CIC, FCRA, FTC, CFPB. These acronyms all stand for the same thing: protecting consumer rights.

Contemporary Information Corp (CIC) was established in 1986 to assist landlords and employers in risk mitigation by providing accurate consumer information. CIC has always taken pride in being fully compliant with vetting, policy, regulation in addition to client and consumer education.

In an effort to reach the common goal of protecting consumers, there have been quite a bit of changes to laws, and regulations and stronger enforcement by way of penalties and fines against suppliers and users of consumer information. Keeping up with the changes can be difficult, but in the eyes of the law, lack of knowledge is not an excuse. Let CIC help

The FCRA is the Fair Credit Reporting Act.  Initially enacted in 1970 and updated several times since, this federal legislation was designed to promote accuracy, fairness and privacy for all data used by consumer reporting agencies. One of the key stipulations of the FCRA is the consumer’s right to dispute incomplete or inaccurate information in his or her file. Of course, in order to dispute the information, the consumer must be well informed as to what is in the file and must be told if any of that information was used against him, therefore, these are also key stipulations of the FCRA. There is much, much more to the FCRA and the full text may be found at www.ftc.gov/.

A key component, as stated above, is that the applicant be made aware that information in his consumer file has been used to make an adverse decision regarding his application. An adverse action is not just a denial. Any terms that are less than the ideal terms offered, are considered an adverse action. If an applicant is accepted with any conditions- such as a requirement for a cosigner or a higher security deposit – there has been an adverse action and the applicant must be notified in writing.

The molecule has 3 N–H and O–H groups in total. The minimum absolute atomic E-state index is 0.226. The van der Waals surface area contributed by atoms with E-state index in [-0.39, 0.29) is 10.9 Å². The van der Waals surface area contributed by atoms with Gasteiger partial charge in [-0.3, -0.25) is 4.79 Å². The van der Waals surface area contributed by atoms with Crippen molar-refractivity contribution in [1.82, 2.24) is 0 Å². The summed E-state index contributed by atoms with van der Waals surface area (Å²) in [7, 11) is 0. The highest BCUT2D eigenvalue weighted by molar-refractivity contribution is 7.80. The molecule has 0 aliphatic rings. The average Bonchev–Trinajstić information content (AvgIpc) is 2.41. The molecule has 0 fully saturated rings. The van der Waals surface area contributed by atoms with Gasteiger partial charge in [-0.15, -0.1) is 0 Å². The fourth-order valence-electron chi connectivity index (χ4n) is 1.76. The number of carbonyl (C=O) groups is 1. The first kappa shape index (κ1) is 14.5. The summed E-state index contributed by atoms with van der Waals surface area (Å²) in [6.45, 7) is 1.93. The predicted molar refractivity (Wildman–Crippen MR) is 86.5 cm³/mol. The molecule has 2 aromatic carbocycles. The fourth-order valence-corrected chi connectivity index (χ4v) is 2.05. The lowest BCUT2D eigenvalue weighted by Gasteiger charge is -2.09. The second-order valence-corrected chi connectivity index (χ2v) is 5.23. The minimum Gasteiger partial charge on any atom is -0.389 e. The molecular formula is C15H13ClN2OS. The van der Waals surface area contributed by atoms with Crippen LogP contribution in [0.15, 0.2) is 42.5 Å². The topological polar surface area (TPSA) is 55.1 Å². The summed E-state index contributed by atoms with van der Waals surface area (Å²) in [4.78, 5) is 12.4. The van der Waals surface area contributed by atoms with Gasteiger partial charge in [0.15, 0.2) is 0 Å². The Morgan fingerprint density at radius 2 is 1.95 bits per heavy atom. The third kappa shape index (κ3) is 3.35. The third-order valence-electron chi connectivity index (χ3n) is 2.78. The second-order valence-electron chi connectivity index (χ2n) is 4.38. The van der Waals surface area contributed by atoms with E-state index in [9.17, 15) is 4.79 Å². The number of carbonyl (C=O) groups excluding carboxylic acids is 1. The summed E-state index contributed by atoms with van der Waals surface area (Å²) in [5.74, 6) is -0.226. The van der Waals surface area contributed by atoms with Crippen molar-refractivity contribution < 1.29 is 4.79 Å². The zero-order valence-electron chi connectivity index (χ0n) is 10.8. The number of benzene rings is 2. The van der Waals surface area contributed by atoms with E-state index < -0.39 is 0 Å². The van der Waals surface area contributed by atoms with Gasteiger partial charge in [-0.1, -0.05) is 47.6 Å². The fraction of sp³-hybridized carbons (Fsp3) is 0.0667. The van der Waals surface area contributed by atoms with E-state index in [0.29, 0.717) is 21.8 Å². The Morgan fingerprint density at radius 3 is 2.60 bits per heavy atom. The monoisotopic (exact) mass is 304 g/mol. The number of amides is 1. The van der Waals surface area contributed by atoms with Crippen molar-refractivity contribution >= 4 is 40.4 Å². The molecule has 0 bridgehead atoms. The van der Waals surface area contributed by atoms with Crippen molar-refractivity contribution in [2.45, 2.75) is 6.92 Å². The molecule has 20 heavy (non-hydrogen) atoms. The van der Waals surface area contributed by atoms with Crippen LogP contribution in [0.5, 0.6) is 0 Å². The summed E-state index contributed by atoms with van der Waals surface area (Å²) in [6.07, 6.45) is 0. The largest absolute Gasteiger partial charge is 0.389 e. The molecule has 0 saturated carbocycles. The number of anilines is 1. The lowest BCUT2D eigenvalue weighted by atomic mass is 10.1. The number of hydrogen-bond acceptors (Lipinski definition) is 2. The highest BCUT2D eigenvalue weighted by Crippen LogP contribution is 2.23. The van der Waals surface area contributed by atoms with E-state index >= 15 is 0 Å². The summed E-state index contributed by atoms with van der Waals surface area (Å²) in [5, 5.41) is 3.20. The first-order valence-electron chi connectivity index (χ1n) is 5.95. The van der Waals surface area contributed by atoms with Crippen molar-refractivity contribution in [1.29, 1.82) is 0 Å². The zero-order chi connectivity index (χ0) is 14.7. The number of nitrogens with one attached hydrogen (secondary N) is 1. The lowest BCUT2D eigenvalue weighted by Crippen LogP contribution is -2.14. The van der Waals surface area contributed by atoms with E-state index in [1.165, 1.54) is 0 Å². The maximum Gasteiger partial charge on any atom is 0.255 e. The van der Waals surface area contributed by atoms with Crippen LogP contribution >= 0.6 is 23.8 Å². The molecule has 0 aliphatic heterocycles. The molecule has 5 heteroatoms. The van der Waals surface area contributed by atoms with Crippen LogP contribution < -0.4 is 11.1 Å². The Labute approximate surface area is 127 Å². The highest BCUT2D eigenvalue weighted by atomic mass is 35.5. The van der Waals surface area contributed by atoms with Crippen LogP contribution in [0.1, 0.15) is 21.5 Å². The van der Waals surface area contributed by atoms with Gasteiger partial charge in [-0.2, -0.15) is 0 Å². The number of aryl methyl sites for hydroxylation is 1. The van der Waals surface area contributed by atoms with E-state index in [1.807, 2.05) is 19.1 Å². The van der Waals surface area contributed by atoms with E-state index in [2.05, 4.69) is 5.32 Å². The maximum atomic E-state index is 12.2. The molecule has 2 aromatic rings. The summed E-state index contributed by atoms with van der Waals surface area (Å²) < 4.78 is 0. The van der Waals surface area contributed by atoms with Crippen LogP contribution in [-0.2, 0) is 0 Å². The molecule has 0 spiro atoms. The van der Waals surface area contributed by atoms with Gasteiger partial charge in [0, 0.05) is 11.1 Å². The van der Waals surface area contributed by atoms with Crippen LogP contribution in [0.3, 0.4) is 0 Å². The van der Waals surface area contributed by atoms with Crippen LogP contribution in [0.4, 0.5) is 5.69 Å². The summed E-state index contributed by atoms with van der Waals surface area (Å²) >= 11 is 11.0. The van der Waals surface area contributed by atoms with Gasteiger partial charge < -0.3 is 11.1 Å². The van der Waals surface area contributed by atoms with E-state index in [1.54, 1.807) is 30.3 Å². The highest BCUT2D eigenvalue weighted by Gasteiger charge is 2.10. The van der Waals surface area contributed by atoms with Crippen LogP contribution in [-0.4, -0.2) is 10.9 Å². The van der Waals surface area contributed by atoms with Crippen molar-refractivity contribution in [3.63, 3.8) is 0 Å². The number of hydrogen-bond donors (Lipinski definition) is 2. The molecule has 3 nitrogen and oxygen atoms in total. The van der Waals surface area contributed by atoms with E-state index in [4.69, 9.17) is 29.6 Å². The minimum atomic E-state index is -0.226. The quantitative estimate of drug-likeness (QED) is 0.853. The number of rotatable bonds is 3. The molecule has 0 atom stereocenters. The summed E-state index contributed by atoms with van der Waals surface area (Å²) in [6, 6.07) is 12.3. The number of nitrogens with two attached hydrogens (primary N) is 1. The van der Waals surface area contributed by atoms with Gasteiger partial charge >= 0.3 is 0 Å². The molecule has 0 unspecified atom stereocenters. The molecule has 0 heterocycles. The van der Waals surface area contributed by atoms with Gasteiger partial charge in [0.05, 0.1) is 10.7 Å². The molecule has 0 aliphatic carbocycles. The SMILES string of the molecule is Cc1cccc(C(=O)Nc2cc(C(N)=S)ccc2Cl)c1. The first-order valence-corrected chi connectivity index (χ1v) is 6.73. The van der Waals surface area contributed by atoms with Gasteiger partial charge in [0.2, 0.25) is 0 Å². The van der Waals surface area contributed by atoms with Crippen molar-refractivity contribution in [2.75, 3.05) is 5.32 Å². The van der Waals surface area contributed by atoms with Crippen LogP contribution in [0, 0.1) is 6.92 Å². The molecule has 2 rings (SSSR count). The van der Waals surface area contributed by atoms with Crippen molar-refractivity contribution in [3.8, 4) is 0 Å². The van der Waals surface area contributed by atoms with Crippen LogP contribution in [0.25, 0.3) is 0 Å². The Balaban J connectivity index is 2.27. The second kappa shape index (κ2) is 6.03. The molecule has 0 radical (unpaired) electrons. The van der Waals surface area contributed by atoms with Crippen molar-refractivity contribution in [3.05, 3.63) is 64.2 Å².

While the FCRA does not require a specific form to be used, it does make very clear verbiage that must be included on or with the form. For example:

  • If a consumer score is used in any part of the decision making process, the score, the score range and score factors must be disclosed to the applicant.
  • The name, address and toll free telephone number of the consumer reporting agency that furnished the consumer file.
  • A statement that the consumer reporting agency did not take part in making the decision regarding the application nor explain why the decision was made.
  • A statement informing the applicant of the rights provided by the FCRA in regards to disputing the accuracy and or completeness of the information provided.
  • A statement informing the applicant how to report identity theft or fraud.
  • A summary of a consumer’s rights under the FCRA
  • For California applicants: A summary of consumer rights must be given in English and in Spanish – regardless of the applicant’s nationality or language preference.

Until recently, government or enforcement of the FCRA fell to the Federal Trade Commission.  The FTC was created in 1914 by the Federal Trade Commission Act. It is an independent agency of the United States government with the principal mission of promoting consumer protection. Under the written consent and guidance of the commission, the Bureau of Consumer Protection protects consumers against unfair or deceptive acts in commerce. Bureau attorneys enforce federal law related to consumer affairs and rules promulgated by the FTC.  They will investigate, enforce and educate consumers and business in many areas – including privacy and identity protection.